Like all of my projects I scoured Google and through the reading of many tutorials I was able to piece together the settings and configurations I needed. I was originally inspired by this article written by Lee Hutchinson URL = http://arstechnica.com/gadgets/2013/06/how-a-total-n00b-mined-700-in-bitcoins/ I had also read about the Raspberry Pi project and wanted to get one but couldn’t think of what I would do with it other than increase my dust collector collection, but with butterfly labs releasing their hardware I now had something to do with a Pi. Anyway here we go and remember “Don’t Panic.”
Getting the Pi up and going with an OS and connectivity:
I followed the first three Raspberry Pi lessons over at learn.adafruit, great site with other good tutorials. I don’t remember making any obscene changes to the steps in the lessons other than those to personalize my box like I did sudo apt-get install vim cuz I like it better than nano which most of the tutorial use.
Lesson 1. Preparing an SD Card for your Raspberry Pi URL = http://learn.adafruit.com/adafruit-raspberry-pi-lesson-1-preparing-and-sd-card-for-your-raspberry-pi
Lesson 2. First Time Configuration URL = http://learn.adafruit.com/adafruits-raspberry-pi-lesson-2-first-time-configuration
Lesson 3. Network Setup URL = http://learn.adafruit.com/adafruits-raspberry-pi-lesson-3-network-setup
Setting up cgminer:
I started with the tutorial “Super Tutorial Raspberry Pi+Raspbian+CGMiner+TightVNC+WIFI at boot” URL = https://forums.butterflylabs.com/bitcoin-discussion/3238-super-tutorial-raspberry-pi-raspbian-cgminer-tightvnc-wifi-boot.html by jafc76. You can go back and forth between that one and mine but I will put everything I did here so you don’t really have to.
I skipped everything that was redundant from the adafruit lessons mentioned above like initial setup and network configuration. I actually skipped over his TightVNC section the first time I read this and cost me more time finding the right VNC combination, but it was here all along. I have included my VNC setup at the end of this so don’t worry. I put things in here in the order that I did them with the goal of getting the end result working first then move on to ease of admining the box.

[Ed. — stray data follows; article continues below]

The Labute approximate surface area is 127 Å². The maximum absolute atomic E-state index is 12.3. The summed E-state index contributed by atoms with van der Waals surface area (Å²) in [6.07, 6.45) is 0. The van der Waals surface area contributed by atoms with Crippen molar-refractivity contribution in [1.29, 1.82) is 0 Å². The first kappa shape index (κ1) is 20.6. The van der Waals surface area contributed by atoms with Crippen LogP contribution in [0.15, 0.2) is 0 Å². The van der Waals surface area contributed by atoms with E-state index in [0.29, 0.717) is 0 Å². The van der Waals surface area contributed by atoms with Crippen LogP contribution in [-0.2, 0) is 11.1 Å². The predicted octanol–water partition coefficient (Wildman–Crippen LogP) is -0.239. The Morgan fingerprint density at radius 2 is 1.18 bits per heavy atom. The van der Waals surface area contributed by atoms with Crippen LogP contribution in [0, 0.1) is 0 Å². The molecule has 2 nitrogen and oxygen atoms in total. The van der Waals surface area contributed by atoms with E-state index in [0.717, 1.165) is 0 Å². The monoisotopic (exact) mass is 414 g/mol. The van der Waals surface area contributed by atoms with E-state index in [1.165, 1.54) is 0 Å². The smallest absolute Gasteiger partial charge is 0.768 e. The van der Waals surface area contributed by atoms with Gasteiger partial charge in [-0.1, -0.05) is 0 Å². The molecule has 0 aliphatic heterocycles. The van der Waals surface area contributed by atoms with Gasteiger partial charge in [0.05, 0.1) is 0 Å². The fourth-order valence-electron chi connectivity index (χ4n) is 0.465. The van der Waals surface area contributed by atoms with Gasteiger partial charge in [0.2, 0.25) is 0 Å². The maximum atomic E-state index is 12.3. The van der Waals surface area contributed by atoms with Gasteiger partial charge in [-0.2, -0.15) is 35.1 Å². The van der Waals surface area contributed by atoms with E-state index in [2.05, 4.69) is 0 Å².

UPDATE UPDATE UPDATE
I RECIEVED MY BUTTERFLY LABS JALAPENO SO THIS TUTORIAL SHOULD BE COMPLETE NOW
sudo apt-get update
sudo apt-get install build-essential git autoconf libtool libcurl4-openssl-dev libncurses5-dev pkg-config yasm make libusb-1.0-0-dev
Clone latest stable version of cgminer source files
git clone https://github.com/ckolivas/cgminer.git cgminer
sudo ./configure --enable-bflsc
sudo make install
Auto start cgminer
1. Make and edit the cgminer.conf file in the /cgminer directory by
sudo vim /cgminer/cgminer.conf
The cgminer.conf file is what holds all your mining account specifics. Mine looks like this … well sort of, I sanitized it so it doesn’t have my actual account names and passwords.
The slush pool has updated. You can get more info from the place I got it from, here. Basically they have added more operation sites so you can replace the URL with one that is geographically closer to you.
"pools" : [
"url" : "stratum+tcp://stratum.slushpool.com:3333",
"user" : "bartimaeus.worker1",
"pass" : "C0mpl3xP@$$w0rd"
"api-port" : "4028",
"expiry" : "120",
"hotplug" : "5",
"log" : "5",
"no-pool-disable" : true,
"queue" : "1",
"scan-time" : "60",
"shares" : "0",
"kernel-path" : "/usr/local/bin"
2. Edit the rc.local file
sudo vim /etc/init.d/rc.local
3. Go all the way to the bottom and add a new line
/cgminer/cgminer --config PATHTO-CGMINER.CONF
Mine looks like this
/cgminer/cgminer --config /cgminer/cgminer.conf
4. Wright quit that gem and reboot to test. At boot cgminer should be running the the background as root, which is good because you need root privs to access the ASIC device. If your Pi is configured like mine, which it will be if you keep following all my steps you will run headless most of the time cuz the kids have priority on what’s on the TV, then start up PUTTY and login then run TOP to see cgminer in the list. It won’t be taking up too much CPU, maybe like 1 – 2 %.